What I Have Learned From Photographing 400 Towns in Iowa
Cody Weber
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That’s a touching story and well told.

The problem is that we live in a successful techno-capitalist society. In 1776, 90% of everyone worked on a farm, but by the time Cyrus McCormick patented his reaper in the mid-19th century the writing was on the wall. By 1920 the nation was half rural, half urban, and agriculture had just started automating. All those little agricultural towns have no economic purpose anymore. They’ve been replaced by tractors, gizmos hooked up to tractors, ammonia fertilizer, hybrid seeds, herbicides and even more gizmos. In a capitalist society, their only choice is to find something new to do or to die.

It’s like those old silver mines. When the seams play out, all that is left is a ghost town.

Manufacturing has been subject to the same forces. Between 1870 and 1930, manufacturing became hundreds of times more labor efficient. Wages didn’t keep up with productivity and in the 1930s we had a depression. There has been a similar change between the 1950s and today. Even if we ended all imports, all those good unionized industrial jobs would not come back. Once again, and for the same reasons, we are trapped with slow economic growth.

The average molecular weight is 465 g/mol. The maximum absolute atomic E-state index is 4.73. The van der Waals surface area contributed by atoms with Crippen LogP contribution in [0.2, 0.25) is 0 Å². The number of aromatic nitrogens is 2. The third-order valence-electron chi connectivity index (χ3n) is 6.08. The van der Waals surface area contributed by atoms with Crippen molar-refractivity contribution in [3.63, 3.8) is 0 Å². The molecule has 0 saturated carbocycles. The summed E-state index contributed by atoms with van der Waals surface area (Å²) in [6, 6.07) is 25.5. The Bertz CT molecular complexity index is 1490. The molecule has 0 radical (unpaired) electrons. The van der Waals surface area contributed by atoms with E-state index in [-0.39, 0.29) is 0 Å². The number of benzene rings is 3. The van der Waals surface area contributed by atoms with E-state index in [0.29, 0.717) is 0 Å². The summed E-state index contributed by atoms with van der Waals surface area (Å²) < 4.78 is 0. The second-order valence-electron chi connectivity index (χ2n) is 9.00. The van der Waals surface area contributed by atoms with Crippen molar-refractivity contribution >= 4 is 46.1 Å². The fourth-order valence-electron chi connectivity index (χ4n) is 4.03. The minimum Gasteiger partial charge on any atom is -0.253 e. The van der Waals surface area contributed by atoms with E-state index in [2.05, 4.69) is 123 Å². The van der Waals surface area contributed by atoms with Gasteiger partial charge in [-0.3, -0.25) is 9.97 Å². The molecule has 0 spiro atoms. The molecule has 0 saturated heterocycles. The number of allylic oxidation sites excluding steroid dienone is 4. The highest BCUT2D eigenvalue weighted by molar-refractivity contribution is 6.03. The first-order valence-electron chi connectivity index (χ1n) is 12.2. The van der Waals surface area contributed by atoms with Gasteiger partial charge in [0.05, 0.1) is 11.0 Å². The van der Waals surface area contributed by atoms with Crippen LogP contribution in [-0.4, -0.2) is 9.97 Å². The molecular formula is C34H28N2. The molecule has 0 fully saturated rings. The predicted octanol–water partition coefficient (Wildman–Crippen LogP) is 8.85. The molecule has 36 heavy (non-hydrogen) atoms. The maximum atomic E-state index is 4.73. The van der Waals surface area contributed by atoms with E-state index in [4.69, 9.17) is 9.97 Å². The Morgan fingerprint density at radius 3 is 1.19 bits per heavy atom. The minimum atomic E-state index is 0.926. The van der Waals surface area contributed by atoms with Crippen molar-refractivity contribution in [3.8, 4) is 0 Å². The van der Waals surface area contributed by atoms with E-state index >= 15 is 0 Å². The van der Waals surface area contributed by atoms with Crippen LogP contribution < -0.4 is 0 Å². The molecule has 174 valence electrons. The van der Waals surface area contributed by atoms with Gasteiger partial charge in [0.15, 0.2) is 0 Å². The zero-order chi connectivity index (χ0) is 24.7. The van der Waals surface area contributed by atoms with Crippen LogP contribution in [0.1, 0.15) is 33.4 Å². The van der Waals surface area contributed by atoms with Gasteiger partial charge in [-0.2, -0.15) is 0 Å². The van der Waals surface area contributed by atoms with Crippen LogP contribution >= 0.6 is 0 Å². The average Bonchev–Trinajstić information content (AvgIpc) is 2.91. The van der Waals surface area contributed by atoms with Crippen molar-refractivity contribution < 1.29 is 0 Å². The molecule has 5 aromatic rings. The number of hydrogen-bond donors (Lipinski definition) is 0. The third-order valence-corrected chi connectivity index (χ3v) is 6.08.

There are two problems. One is the problem of towns that have no more economic use. In a socialist country, we might subsidize them for better or worse. In fact, we do subsidize them now, at least to some extent. The problem is that in areas with no capitalist purpose, the only decent jobs are government jobs and this breeds resentment.

The other problem is that the half decent jobs for non-college graduates have gone away along with the unions and government industrial policy that supported them. This is a political problem, and it has a political solution. Unfortunately, those most afflicted by this problem have long been backers of the very policies that have been afflicting them.

I do have sympathy for them, but I have sympathy for alcoholics, cutters and drug addicts as well. They are often their own worst enemies and will sacrifice a better life, their health, their families, their faith, and even their society in exchange for a self-destructive thrill.

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